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Fantasy Football Draft Strategies And Tips (Part I)

Don't get sacked in your fantasy football league before the season even begins. SB Nation has some draft strategies and tips for the newcomer or the seasoned vet.

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Fantasy Football Draft Strategies and Tips: Part I

Between now and the start of the NFL regular season, thousands of fantasy football leagues will hold their fantasy drafts. From seasoned contenders to wide-eyed newbies, everyone will be looking to gain an edge on the competition.  And while dreams of fantasy hardware, real or imagined, are being dreamed, the fact is that that for all but one GM, the season will end in disappointment.

How then to avoid the winter of our discontent?  The key to fantasy success starts with preparation.  Make sure you have a plan for your draft.  In this first installment of Draft Strategies and Tips, we focus in on what you should be doing in the weeks/days leading up to your draft.  These pre-season pointers will go a long way towards making your post-season dreams more than mere fantasy.

Know The Rules - Does your league award 6 points for a passing touchdown?  Or is it 4?  Do wide receivers get a point per reception?  Knowing how statistics are scored is important, especially when deciding between players.  Go over your league charter, and identify the rules that may present an opportunity for you to create a competitive advantage come draft day.

What Goes Up? - The statistics of last season are a potential indicator of future output.  They are not, however, a promise of future success.  The capricious nature of the NFL lends itself to the idea that previous triumph just might lead to letdown.  No quarterback has lead the league in passing in back-to-back seasons since 1991, and only one running back (Ladanian Tomlinson) and one wide receiver (Andre Johnson) have been able to snag consecutive yardage titles since 2000.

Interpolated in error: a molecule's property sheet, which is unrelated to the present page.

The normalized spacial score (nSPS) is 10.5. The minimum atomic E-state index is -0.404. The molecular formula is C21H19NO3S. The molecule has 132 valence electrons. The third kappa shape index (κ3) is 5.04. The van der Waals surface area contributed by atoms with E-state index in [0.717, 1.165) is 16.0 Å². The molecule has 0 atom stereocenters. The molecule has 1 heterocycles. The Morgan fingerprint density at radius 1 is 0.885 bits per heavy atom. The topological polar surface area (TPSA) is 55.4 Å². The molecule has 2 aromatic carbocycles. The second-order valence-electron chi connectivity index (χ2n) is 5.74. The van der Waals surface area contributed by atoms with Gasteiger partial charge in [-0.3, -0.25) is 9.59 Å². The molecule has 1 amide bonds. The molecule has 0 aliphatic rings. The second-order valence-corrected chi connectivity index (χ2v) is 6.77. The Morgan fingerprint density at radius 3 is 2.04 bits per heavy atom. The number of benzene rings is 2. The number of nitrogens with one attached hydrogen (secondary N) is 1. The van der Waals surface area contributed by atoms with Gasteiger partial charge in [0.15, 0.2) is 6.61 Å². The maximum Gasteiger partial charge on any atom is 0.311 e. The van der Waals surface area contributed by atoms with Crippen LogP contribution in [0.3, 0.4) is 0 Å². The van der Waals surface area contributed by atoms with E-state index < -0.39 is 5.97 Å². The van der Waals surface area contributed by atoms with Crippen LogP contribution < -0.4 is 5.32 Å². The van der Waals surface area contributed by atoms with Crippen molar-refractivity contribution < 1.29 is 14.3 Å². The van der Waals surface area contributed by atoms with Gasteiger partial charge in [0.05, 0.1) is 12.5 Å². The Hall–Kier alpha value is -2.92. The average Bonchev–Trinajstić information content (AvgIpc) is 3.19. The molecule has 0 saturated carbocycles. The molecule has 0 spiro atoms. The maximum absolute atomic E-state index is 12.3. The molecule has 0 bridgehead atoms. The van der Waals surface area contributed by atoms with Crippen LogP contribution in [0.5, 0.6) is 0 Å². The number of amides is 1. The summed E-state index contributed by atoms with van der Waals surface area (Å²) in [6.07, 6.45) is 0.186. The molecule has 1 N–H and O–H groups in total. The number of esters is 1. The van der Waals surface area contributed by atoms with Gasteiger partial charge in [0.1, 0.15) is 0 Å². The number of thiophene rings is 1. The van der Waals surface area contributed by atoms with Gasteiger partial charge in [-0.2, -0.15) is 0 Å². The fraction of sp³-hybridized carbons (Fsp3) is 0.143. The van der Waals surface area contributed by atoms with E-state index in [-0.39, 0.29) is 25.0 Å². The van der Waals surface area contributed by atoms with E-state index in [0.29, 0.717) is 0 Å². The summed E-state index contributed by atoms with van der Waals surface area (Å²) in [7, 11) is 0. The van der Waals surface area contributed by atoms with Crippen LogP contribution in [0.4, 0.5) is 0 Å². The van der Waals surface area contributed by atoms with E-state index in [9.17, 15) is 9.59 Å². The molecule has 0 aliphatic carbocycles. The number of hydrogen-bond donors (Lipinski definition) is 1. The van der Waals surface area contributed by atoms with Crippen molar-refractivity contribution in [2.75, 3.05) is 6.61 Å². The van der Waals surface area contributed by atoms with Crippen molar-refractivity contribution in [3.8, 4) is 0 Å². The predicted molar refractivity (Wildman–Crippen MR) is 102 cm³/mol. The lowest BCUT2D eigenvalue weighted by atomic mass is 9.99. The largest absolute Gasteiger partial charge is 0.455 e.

Attachment Disorder - Emotional attachment isn't helpful when trying to reason out a successful draft strategy.  Instead of locking in on one (or several) players, try to remember that fantasy drafts, like Brett Favre retirements, are fluid.  Over the course of a draft, good value will present itself a few times, and shrewd fantasy GM's will be ready to pounce when opportunity presents itself.  While it is prudent to target players, remember that a coveted player may or may not be the best available when it's time to pick.

Mock Out! -  Knowing player value is easy as A-D-P (average draft position).  But nothing can prepare you for a live serpentine draft like...well, a live serpentine draft.  There are plenty of mock draft sites available, each with their own player projections and rankings.  Mock drafts are the best way to prepare for a multitude of draft scenarios.  "If I select two wide receivers in the first two rounds, will there be enough serviceable running backs in the middle rounds to fill my roster?  Will quarterback "x" be available in the fifth round?"  Questions like these are strictly rhetorical until you run a few mock drafts.  

When Possible, Know Your Competition - There always seems to be a GM that covets young RB's or who isn't afraid to take two QB's early in the hopes of making an in-season trade? If you're a first year player, or new to a particular league, try to amass information on drafting styles from a more established member among your mates.  Understanding tendencies of the competition is just as important as working knowledge of the players you will be drafting and will give you greater control over your own selections.  

Remember, a fantasy draft is a dynamic, ever-changing landscape.  I wish you good luck, but more importantly, good prep!